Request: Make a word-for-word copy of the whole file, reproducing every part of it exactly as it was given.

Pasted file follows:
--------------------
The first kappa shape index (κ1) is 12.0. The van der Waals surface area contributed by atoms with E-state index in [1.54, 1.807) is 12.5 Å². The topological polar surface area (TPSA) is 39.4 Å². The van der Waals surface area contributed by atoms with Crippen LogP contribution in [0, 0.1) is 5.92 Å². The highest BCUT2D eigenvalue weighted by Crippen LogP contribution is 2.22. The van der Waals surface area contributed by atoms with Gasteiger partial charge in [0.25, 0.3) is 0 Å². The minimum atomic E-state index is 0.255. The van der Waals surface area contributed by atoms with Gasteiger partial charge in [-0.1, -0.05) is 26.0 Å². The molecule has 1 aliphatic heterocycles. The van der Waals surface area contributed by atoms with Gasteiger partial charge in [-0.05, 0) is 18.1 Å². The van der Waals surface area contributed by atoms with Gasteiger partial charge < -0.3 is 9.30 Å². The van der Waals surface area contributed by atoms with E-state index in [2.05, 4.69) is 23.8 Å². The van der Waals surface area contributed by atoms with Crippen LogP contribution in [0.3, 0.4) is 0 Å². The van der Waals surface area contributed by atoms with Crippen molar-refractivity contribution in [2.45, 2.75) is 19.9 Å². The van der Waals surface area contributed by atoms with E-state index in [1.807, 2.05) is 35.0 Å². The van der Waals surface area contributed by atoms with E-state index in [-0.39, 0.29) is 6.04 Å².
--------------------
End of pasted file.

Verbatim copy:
The first kappa shape index (κ1) is 12.0. The van der Waals surface area contributed by atoms with E-state index in [1.54, 1.807) is 12.5 Å². The topological polar surface area (TPSA) is 39.4 Å². The van der Waals surface area contributed by atoms with Crippen LogP contribution in [0, 0.1) is 5.92 Å². The highest BCUT2D eigenvalue weighted by Crippen LogP contribution is 2.22. The van der Waals surface area contributed by atoms with Gasteiger partial charge in [0.25, 0.3) is 0 Å². The minimum atomic E-state index is 0.255. The van der Waals surface area contributed by atoms with Gasteiger partial charge in [-0.1, -0.05) is 26.0 Å². The molecule has 1 aliphatic heterocycles. The van der Waals surface area contributed by atoms with Gasteiger partial charge in [-0.05, 0) is 18.1 Å². The van der Waals surface area contributed by atoms with Gasteiger partial charge < -0.3 is 9.30 Å². The van der Waals surface area contributed by atoms with E-state index in [2.05, 4.69) is 23.8 Å². The van der Waals surface area contributed by atoms with Crippen LogP contribution in [0.3, 0.4) is 0 Å². The van der Waals surface area contributed by atoms with Crippen molar-refractivity contribution in [2.45, 2.75) is 19.9 Å². The van der Waals surface area contributed by atoms with E-state index in [1.807, 2.05) is 35.0 Å². The van der Waals surface area contributed by atoms with E-state index in [-0.39, 0.29) is 6.04 Å².